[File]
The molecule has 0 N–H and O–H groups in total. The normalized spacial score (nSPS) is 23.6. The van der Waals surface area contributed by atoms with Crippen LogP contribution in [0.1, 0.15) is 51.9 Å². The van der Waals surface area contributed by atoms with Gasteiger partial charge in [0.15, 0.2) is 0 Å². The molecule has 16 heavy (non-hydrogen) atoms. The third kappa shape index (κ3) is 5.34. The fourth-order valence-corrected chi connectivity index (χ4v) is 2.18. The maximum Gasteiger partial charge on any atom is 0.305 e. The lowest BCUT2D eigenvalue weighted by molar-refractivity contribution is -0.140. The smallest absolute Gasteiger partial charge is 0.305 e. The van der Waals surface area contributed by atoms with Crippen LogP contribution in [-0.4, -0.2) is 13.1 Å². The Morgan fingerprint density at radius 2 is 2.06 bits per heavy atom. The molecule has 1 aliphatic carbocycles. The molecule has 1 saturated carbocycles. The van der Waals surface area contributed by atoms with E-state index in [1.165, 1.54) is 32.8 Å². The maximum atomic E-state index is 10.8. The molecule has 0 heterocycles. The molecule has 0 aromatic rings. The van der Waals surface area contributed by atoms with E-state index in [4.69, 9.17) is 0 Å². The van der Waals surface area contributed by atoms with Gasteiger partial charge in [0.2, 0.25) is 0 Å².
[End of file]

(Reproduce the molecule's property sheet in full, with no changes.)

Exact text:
The molecule has 0 N–H and O–H groups in total. The normalized spacial score (nSPS) is 23.6. The van der Waals surface area contributed by atoms with Crippen LogP contribution in [0.1, 0.15) is 51.9 Å². The van der Waals surface area contributed by atoms with Gasteiger partial charge in [0.15, 0.2) is 0 Å². The molecule has 16 heavy (non-hydrogen) atoms. The third kappa shape index (κ3) is 5.34. The fourth-order valence-corrected chi connectivity index (χ4v) is 2.18. The maximum Gasteiger partial charge on any atom is 0.305 e. The lowest BCUT2D eigenvalue weighted by molar-refractivity contribution is -0.140. The smallest absolute Gasteiger partial charge is 0.305 e. The van der Waals surface area contributed by atoms with Crippen LogP contribution in [-0.4, -0.2) is 13.1 Å². The Morgan fingerprint density at radius 2 is 2.06 bits per heavy atom. The molecule has 1 aliphatic carbocycles. The molecule has 1 saturated carbocycles. The van der Waals surface area contributed by atoms with E-state index in [1.165, 1.54) is 32.8 Å². The maximum atomic E-state index is 10.8. The molecule has 0 heterocycles. The molecule has 0 aromatic rings. The van der Waals surface area contributed by atoms with E-state index in [4.69, 9.17) is 0 Å². The van der Waals surface area contributed by atoms with Gasteiger partial charge in [0.2, 0.25) is 0 Å².